Gwinnett Fine Arts Center (The Gwinnett Council for the Arts Nonprofit Organization)
Although not entirely the same as an event that has a distinctive beginning and conclusion, and a frequent scheduling, we want to talk a little bit about the Gwinnet Fine Arts Center – a location that in itself serves as one big series of events that support the local art community all year round. The Gwinnet Fine Arts Center is the physical space occupied by the Gwinnett Council for the Arts – a non-profit organisation with a strong mission to bring art into the community’s lives.
The organisation’s mission is quite simple – target the population of Gwinnett County, Georgia in order to spread love of art and secondary learning through an assortment of instruments. It could be anything from arts enrichment classes and community outreach programs to self-guided tours and fine art exhibitions to spark inspiration and interest. The organisation has its roots in nearly 4 decades of history as the organisation pinpoints its beginnings back to 1981 as a project born in a friends’ circle only to actually become reality. The Gwinnett Council for the Arts operated under this name until 2016, when it was renamed as The Hudgens Center for Art & Learning.
Something similar happened to the physical space as well. The Gwinnet Fine Arts Center existed as a physical manifestation of the organisation’s mission inhabiting a sprawling 34,000 square feet, where most of the events take place. The centre retained this name up until 2016, when it firmly rebranded as the Jacqueline Casey Hudgens Center for the Arts and can be found under this name to this day. One of the biggest selling points to make a trip to the arts centre is to see the Al Weeks Sculpture Garden, which has won awards in the past. Official sponsors include Holtkamp Heating & Air, The Primerica Foundation, Bloomberg Philanthropies, Metropolitan Atlanta Arts Funds, Community Foundation for Greater Atlanta and Community Foundation for Northeast Georgia.
The Jacqueline Casey Hudgens Center for the Arts is committed to supporting local artists – right now in fact visitors can glimpse into the rich selection of membership artists featured as part of the 9th Annual Juried Members’ Exhibition. The responsibility for curation has fallen onto juror Sarah Higgins and she has managed to create a narrative through her selection from 80+ works. The exhibition will run until the end of January 2020.
But the centre has also been known to feature first-class work from great masters. The permanent collection keeps works by Miro, Picasso, Lictenstein, Kandinsky and Rauschenberg. One of the most interesting exhibits was “Picasso: 25 Years Of Edition Ceramics,” which certainly raised eyebrows given that Picasso wasn’t known for his ceramics works at all and gave visitors another dimension to his already sprawling body of work and legacy.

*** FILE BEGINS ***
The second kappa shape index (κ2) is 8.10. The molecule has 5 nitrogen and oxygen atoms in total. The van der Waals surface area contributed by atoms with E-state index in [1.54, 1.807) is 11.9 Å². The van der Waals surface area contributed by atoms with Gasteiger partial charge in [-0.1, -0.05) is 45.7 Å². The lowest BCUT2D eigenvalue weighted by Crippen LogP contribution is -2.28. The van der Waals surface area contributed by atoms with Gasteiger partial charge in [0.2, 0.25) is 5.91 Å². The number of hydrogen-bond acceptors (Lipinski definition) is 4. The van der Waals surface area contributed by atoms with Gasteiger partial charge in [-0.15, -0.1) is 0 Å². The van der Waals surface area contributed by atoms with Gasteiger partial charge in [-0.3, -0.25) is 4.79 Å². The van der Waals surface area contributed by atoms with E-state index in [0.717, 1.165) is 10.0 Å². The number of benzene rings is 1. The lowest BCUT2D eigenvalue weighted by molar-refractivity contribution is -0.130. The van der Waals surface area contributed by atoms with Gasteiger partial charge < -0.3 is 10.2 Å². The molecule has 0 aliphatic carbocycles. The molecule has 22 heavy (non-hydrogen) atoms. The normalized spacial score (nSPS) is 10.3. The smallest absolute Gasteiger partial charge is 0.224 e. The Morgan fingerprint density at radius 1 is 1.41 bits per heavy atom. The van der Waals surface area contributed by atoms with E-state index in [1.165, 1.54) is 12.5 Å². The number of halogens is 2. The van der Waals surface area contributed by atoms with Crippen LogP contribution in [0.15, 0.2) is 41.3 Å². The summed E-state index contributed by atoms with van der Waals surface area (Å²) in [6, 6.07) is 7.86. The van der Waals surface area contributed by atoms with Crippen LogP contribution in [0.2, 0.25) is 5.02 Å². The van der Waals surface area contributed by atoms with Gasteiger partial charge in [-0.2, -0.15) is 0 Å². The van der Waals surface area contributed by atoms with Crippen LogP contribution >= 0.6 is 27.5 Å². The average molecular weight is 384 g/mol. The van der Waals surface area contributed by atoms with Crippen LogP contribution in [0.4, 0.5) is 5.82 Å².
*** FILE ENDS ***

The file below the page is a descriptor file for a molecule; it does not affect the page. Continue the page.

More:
Perhaps one of the best features of the centre is the Al Weeks Sculpture Garden. It’s the absolute perfect place to wander, sift through your thoughts and find inner peace walking along the cobbled courtyard or sit on one of the many benches shaded by thick-crowned trees. The 28,000 square-foot outdoor space has something for everyone from a waterfall to a tranquility pool. Of course, in addition to this natural wealth, you immerse yourself into the rich sculpture collection that reaches 150 individual works, which are not featured outside at the same time. Custodians regularly switch works and new ones, so every stroll changes the space and you have something new to discover.
As part of the organisation’s rebrand, the centre is pushing their efforts to engage with the Gwinnett County community and these plans feature extend financial aid opportunities for Title 1 schools. This has already become reality through the smART Program Provides Opportunities for Students and furthermore there are already events like Family Day and Healing Arts Class, two very recent additions to programming, which have made it possible to grow the love of art in the community. There are also plans to build bridges with other non-profits such as Rainbow Village and Hi-Hope.
One way that the Jacqueline Casey Hudgens Center for the Arts support local artists is through the much coveted Hudgens Prize. This cash award is worth $50,000 given to an individual artist in the entire nation and seeks to fund their efforts in pursuing higher artistic purposes. The winning artist will also have their work featured in a solo exhibition. The award is open to entrants at least 18 years of age from Georgia. Past recipients included Gyun Hur, Pam Longobardi, Bethany Collins, Lauri Stallings and Paul Stephen Benjamin.
As we can see a lot can happen to a brand (whether it’s an event or a centre where events happen) after a big rebrand. This is the story of the former Gwinnet Fine Arts Center, which seems to have disappeared entirely from online history while all the while maintaining its life in Georgia.
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